JavaScript Variables

4 Ways to Declare a JavaScript Variable:

  • Using
  • var
  • Using
  • let
  • Using
  • const
  • Using nothing

What are Variables?

Variables are containers for storing data (storing data values).

In this example, x, y, and z, are variables, declared with the var keyword:


var y = 6;

var z = x + y;

In this example, x, y, and z, are variables, declared with the let keyword:


let y = 6;

let z = x + y;

In this example, x, y, and z, are undeclared variables:


y = 6;

z = x + y;

From all the examples above, you can guess:

  • x stores the value 5
  • y stores the value 6
  • z stores the value 11

When to Use JavaScript var?

Always declare JavaScript variables with var,let, orconst.

The var keyword is used in all JavaScript code from 1995 to 2015.

The let and const keywords were added to JavaScript in 2015.

If you want your code to run in older browser, you must use var.

When to Use JavaScript const?

If you want a general rule: always declare variables with const.

If you think the value of the variable can change, use let.

In this example, price1, price2, and total, are variables:


const price2 = 6;

let total = price1 + price2;

The two variables price1 and price2 are declared with the const keyword.

These are constant values and cannot be changed.

The variable total is declared with the let keyword.

This is a value that can be changed.

Just Like Algebra

Just like in algebra, variables hold values:

let y = 6;

Just like in algebra, variables are used in expressions:

From the example above, you can guess that the total is calculated to be 11.


Variables are containers for storing values.

JavaScript Identifiers

All JavaScript variables must be identified with unique names.

These unique names are called identifiers.

Identifiers can be short names (like x and y) or more descriptive names (age, sum, totalVolume).

The general rules for constructing names for variables (unique identifiers) are:

  • Names can contain letters, digits, underscores, and dollar signs.
  • Names must begin with a letter
  • Names can also begin with $ and _ (but we will not use it in this tutorial)
  • Names are case sensitive (y and Y are different variables)
  • Reserved words (like JavaScript keywords) cannot be used as names


JavaScript identifiers are case-sensitive.

The Assignment Operator

In JavaScript, the equal sign (

=) is an "assignment" operator, not an "equal to" operator.

This is different from algebra. The following does not make sense in algebra:

In JavaScript, however, it makes perfect sense: it assigns the value of x + 5 to x.

(It calculates the value of x + 5 and puts the result into x. The value of x is incremented by 5.)


The "equal to" operator is written like

==in JavaScript.

JavaScript Data Types

JavaScript variables can hold numbers like 100 and text values like "John Doe".

In programming, text values are called text strings.

JavaScript can handle many types of data, but for now, just think of numbers and strings.

Strings are written inside double or single quotes. Numbers are written without quotes.

If you put a number in quotes, it will be treated as a text string.


let person = "John Doe";

let answer = 'Yes I am!';

Declaring a JavaScript Variable

Creating a variable in JavaScript is called "declaring" a variable.

You declare a JavaScript variable with the var or the let keyword:

After the declaration, the variable has no value (technically it is undefined).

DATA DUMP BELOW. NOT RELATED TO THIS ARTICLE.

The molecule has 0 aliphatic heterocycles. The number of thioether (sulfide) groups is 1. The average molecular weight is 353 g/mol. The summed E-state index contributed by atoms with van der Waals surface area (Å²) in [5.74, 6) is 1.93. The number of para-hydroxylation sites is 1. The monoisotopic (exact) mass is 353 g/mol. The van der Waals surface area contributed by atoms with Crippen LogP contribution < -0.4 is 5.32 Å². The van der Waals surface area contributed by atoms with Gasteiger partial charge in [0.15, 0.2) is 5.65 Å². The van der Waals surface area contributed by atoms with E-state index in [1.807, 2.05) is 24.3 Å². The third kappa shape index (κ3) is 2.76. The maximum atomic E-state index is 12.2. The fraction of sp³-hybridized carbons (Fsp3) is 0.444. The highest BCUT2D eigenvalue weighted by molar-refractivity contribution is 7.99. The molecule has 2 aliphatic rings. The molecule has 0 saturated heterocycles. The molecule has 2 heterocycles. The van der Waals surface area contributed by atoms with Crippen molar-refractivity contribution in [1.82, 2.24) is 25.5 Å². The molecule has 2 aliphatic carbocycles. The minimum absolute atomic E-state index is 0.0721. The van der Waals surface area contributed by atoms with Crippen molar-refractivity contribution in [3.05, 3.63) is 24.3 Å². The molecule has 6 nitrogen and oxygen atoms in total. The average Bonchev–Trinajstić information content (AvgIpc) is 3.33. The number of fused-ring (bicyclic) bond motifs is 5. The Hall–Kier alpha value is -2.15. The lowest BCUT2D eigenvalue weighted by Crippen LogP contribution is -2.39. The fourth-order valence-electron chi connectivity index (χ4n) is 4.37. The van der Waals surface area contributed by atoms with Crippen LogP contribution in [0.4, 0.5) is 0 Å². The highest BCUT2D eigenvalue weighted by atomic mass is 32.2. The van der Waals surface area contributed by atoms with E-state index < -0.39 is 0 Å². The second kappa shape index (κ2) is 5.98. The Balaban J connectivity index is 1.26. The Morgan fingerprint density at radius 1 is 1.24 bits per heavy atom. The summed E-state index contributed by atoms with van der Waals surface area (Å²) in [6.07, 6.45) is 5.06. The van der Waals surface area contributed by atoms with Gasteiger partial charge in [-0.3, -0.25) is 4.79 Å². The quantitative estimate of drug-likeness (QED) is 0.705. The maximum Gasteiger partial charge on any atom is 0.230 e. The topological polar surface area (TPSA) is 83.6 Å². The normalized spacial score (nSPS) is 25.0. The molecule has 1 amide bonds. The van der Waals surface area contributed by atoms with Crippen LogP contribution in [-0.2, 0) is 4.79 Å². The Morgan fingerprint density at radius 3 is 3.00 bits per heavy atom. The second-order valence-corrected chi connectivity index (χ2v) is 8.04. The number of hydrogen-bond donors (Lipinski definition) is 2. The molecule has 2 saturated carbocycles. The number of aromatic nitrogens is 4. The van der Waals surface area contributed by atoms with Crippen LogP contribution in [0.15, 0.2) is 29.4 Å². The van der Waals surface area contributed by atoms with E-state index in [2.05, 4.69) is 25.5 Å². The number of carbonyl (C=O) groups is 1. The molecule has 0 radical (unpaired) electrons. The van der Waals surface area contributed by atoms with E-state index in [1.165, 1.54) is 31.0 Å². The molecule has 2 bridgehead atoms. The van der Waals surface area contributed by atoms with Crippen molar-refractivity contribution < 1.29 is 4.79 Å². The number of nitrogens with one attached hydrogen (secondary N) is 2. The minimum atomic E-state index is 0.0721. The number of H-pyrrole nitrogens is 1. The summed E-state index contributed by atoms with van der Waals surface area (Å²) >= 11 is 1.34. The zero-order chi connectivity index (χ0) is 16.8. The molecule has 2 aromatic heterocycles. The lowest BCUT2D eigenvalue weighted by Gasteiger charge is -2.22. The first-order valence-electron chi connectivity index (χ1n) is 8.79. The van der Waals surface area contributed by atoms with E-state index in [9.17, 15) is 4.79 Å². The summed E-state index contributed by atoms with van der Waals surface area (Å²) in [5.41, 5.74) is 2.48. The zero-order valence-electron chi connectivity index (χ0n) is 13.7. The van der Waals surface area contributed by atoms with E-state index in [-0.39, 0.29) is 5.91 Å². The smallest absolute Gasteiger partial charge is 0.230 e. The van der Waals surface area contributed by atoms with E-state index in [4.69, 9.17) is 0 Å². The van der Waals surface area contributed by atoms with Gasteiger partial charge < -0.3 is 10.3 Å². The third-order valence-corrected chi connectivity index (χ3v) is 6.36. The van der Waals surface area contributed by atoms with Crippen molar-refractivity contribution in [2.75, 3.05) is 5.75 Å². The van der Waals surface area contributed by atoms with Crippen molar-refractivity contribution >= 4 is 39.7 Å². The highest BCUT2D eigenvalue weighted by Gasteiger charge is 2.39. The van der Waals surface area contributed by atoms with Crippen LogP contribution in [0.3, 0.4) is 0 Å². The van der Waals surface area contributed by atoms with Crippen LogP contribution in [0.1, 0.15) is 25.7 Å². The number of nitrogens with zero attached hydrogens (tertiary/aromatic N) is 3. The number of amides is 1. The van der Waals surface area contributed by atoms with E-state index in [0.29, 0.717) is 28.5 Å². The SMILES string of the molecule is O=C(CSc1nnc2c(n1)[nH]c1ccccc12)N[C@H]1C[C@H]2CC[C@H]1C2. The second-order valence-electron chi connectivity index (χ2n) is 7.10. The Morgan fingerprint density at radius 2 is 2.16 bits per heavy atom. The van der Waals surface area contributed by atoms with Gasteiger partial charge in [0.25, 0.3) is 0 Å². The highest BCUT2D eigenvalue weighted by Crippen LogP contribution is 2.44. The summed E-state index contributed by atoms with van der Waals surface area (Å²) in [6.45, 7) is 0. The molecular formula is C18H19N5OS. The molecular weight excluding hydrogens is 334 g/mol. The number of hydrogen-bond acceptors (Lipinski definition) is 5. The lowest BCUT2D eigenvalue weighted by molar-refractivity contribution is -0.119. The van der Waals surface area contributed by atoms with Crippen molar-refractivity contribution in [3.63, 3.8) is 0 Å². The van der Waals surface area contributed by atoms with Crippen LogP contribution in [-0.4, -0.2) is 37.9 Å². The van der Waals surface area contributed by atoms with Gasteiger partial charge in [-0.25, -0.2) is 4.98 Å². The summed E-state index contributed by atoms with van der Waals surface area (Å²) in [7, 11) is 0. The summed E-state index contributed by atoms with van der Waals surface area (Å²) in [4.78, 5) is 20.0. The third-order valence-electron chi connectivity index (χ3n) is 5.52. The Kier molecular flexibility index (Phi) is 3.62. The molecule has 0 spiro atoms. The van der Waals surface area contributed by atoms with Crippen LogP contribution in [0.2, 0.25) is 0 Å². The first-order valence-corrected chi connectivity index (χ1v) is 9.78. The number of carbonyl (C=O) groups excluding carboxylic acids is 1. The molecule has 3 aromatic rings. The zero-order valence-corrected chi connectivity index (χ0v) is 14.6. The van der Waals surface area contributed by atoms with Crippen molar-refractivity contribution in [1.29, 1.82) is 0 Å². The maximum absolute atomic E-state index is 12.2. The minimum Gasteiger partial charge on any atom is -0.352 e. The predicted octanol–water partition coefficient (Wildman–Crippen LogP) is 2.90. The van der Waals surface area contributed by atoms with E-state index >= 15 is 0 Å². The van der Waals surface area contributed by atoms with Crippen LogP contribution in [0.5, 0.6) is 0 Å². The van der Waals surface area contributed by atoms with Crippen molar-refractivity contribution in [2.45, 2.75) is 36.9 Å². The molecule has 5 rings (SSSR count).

To assign a value to the variable, use the equal sign:

You can also assign a value to the variable when you declare it:

In the example below, we create a variable called carName and assign the value "Volvo" to it.

Then we "output" the value inside an HTML paragraph with id="demo":



let carName = "Volvo";

document.getElementById("demo").innerHTML = carName;



It's a good programming practice to declare all variables at the beginning of a script.

One Statement, Many Variables

You can declare many variables in one statement.

Start the statement with let and separate the variables by comma:


A declaration can span multiple lines:


carName = "Volvo",

price = 200;

Value = undefined

In computer programs, variables are often declared without a value. The value can be something that has to be calculated, or something that will be provided later, like user input.

A variable declared without a value will have the value undefined.

The variable carName will have the value undefined after the execution of this statement:


Re-Declaring JavaScript Variables

If you re-declare a JavaScript variable declared with var, it will not lose its value.

The variable carName will still have the value "Volvo" after the execution of these statements:


var carName;


You cannot re-declare a variable declared with let or const.

This will not work:

let carName;

JavaScript Arithmetic

As with algebra, you can do arithmetic with JavaScript variables, using operators like

=and +:


You can also add strings, but strings will be concatenated:


Also try this:



If you put a number in quotes, the rest of the numbers will be treated as strings, and concatenated.

Now try this:


JavaScript Dollar Sign $

Since JavaScript treats a dollar sign as a letter, identifiers containing $ are valid variable names:


let $$$ = 2;

let $myMoney = 5;

Using the dollar sign is not very common in JavaScript, but professional programmers often use it as an alias for the main function in a JavaScript library.

In the JavaScript library jQuery, for instance, the main function $("p"); means "select all p elements".

$is used to select HTML elements. In jQuery

JavaScript Underscore (_)

Since JavaScript treats underscore as a letter, identifiers containing _ are valid variable names:


let _x = 2;

let _100 = 5;

Using the underscore is not very common in JavaScript, but a convention among professional programmers is to use it as an alias for "private (hidden)" variables.